Laparoscopic Approach for Inflammatory Bowel Disease Is a Real Alternative to Open Surgery

An Experience With 574 Consecutive Patients

Léon Maggiori, MD; Antoine Khayat, MD; Xavier Treton, MD, PhD; Yoram Bouhnik, MD, PhD; Eric Vicaut, MD, PhD; Yves Panis, MD, PhD

Disclosures

Annals of Surgery. 2014;260(2):305-310. 

In This Article

Abstract and Introduction

Abstract

Objective: This study aimed to report a 14-year experience of laparoscopic approach for inflammatory bowel disease (IBD), including complicated and recurrent cases.

Background: Feasibility of laparoscopic approach for IBD surgical management has been questioned.

Methods: From 1998 to 2012, all patients undergoing colorectal resection for IBD were prospectively enrolled. Adjusted risks of conversion and severe postoperative morbidity after laparoscopic resection were computed, according to a multivariate regression logistic model.

Results: A total of 790 consecutive resections for IBD were performed on 633 patients. Laparoscopic approach was performed in 574 (73%) procedures, including 286 ileocecal resections (48%), 118 subtotal colectomies (19%), 134 ileal pouch-anal anastomoses (21%), 23 segmental colectomies (8%), and 18 abdominoperineal resections (4%). A total of 145 (25%) complex laparoscopic procedures were performed, considered as such because of iterative surgery for IBD recurrence (n = 66, 12%) or because of intra-abdominal-abscess or fistula (n = 93, 16%). Conversion to laparotomy occurred in 67 procedures (12%). Postoperative death occurred in 1 patient (0.2%). Severe postoperative morbidity occurred in 66 laparoscopic procedures (13%). Splitting the study in 5 time periods, the rate of laparoscopic procedures significantly increased from 42% in period 1 to 80% in period 5 (P < 0.001). With time, the rate of complex procedures performed laparoscopically significantly increased (P = 0.023), whereas both mean adjusted risks of conversion and severe postoperative morbidity significantly decreased (P < 0.001).

Conclusions: Laparoscopic approach is a safe and effective alternative to open surgery for IBD management. With growing experience, the rate of laparoscopic complex procedures increased, whereas adjusted risks of conversion and severe postoperative morbidity significantly decreased.

Introduction

The importance of inflammatory lesions (including thickened bowel loops, inflammatory mass, thickened and fragile mesentery, and unexpected fistulas or abscesses), the frequent preoperative malnutrition and steroids therapy, and the common presence of adhesions rising from previous surgery have initially questioned the feasibility and safety of the laparoscopic approach for inflammatory bowel disease (IBD) surgical management.[1] However, for patients with IBD, laparoscopy offers several theoretical advantages over open approach: (1) patients with IBD are often young and active patients, for whom quick return to normal activity and cosmetic results are mandatory; (2) reduction of adhesions after laparoscopic approach[2] might facilitate recurrent resection, as recurrence of Crohn disease (CD) is often observed after surgery, and half of the patients will require more than 1 surgical procedure during their lifetime;[3,4] (3) reduction of pelvic adhesions might improve postoperative female fecundity, as we and others recently published;[5,6] (4) short-term benefits of the laparoscopic approach, demonstrated for malignant disease[7–10] and for diverticulitis,[11] might be also observed for IBD; and finally, (5) laparoscopic approach might reduce long-term risk of small bowel obstruction and postoperative hernia.[12]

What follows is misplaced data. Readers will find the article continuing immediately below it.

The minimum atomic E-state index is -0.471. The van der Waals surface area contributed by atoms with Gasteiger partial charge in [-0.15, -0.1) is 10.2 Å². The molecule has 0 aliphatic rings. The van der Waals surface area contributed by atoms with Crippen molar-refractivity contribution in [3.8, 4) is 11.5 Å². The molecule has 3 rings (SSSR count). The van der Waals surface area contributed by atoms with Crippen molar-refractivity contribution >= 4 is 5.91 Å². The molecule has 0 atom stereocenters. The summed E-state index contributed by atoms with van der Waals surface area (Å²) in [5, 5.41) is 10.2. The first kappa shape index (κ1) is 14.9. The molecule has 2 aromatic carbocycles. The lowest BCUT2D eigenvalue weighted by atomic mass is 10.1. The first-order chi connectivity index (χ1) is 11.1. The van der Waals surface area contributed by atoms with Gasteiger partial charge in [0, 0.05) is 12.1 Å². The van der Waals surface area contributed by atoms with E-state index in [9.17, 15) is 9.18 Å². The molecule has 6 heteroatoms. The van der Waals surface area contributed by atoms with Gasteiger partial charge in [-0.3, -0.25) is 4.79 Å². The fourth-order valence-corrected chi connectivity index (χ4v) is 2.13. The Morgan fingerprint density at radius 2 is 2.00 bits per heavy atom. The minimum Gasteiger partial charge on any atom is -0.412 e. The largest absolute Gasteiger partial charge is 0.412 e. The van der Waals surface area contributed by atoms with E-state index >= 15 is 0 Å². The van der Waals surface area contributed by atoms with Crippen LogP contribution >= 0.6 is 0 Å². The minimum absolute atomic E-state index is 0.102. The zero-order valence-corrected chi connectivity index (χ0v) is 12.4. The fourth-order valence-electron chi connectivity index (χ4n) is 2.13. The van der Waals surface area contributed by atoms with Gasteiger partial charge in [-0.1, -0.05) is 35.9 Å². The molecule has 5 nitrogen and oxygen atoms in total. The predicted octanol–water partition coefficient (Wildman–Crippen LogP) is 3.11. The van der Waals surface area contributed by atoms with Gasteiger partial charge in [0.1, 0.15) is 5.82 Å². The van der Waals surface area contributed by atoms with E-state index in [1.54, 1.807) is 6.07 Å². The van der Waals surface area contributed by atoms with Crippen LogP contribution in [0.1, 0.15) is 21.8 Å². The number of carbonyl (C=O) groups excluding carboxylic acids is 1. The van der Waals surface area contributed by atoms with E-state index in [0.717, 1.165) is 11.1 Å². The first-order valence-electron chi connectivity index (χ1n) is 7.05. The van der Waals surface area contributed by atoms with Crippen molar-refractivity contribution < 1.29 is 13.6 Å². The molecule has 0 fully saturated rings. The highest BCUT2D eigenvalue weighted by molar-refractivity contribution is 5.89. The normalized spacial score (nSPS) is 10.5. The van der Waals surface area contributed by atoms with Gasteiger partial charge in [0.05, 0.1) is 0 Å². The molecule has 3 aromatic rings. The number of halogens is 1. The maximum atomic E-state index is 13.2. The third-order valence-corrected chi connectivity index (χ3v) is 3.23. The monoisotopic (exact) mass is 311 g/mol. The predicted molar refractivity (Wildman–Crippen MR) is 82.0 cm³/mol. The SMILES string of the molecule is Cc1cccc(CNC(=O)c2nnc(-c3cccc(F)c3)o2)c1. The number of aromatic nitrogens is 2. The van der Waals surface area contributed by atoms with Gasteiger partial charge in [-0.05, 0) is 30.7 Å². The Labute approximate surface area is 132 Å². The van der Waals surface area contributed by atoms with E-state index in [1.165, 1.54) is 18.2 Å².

The results of 4 meta-analyses[13–16] and 2 randomized controlled trials[17,18] have now demonstrated the safety of laparoscopic ileocolonic resection for CD, with no increase in postoperative complications, shorter postoperative ileus, and shorter hospital stay, as compared with open approach. On the same way, feasibility of laparoscopic approach for ulcerative colitis (UC) has been demonstrated for both subtotal colectomy and restorative proctocolectomy in a recent meta-analysis.[19] Furthermore, we and others have suggested that laparoscopic approach might be a safe alternative to open approach even in the emergent setting of medically refractory acute colitis[20–23] and in complex cases of CD, such as localized abscess, fistula, or recurrent disease.[24]

Since 1998, we have, therefore, progressively adopted laparoscopic approach as the standard approach for IBD surgical management. Nowadays, this standard laparoscopic approach includes all patients, whatever the clinical situation or the surgical procedure performed, with the only exception being complicated acute colitis (ie, perforated colitis, massive hemorrhage, or toxic megacolon).

The aim of this study was to report this 14-year experience and to assess evolution of trends over time and growing expertise.

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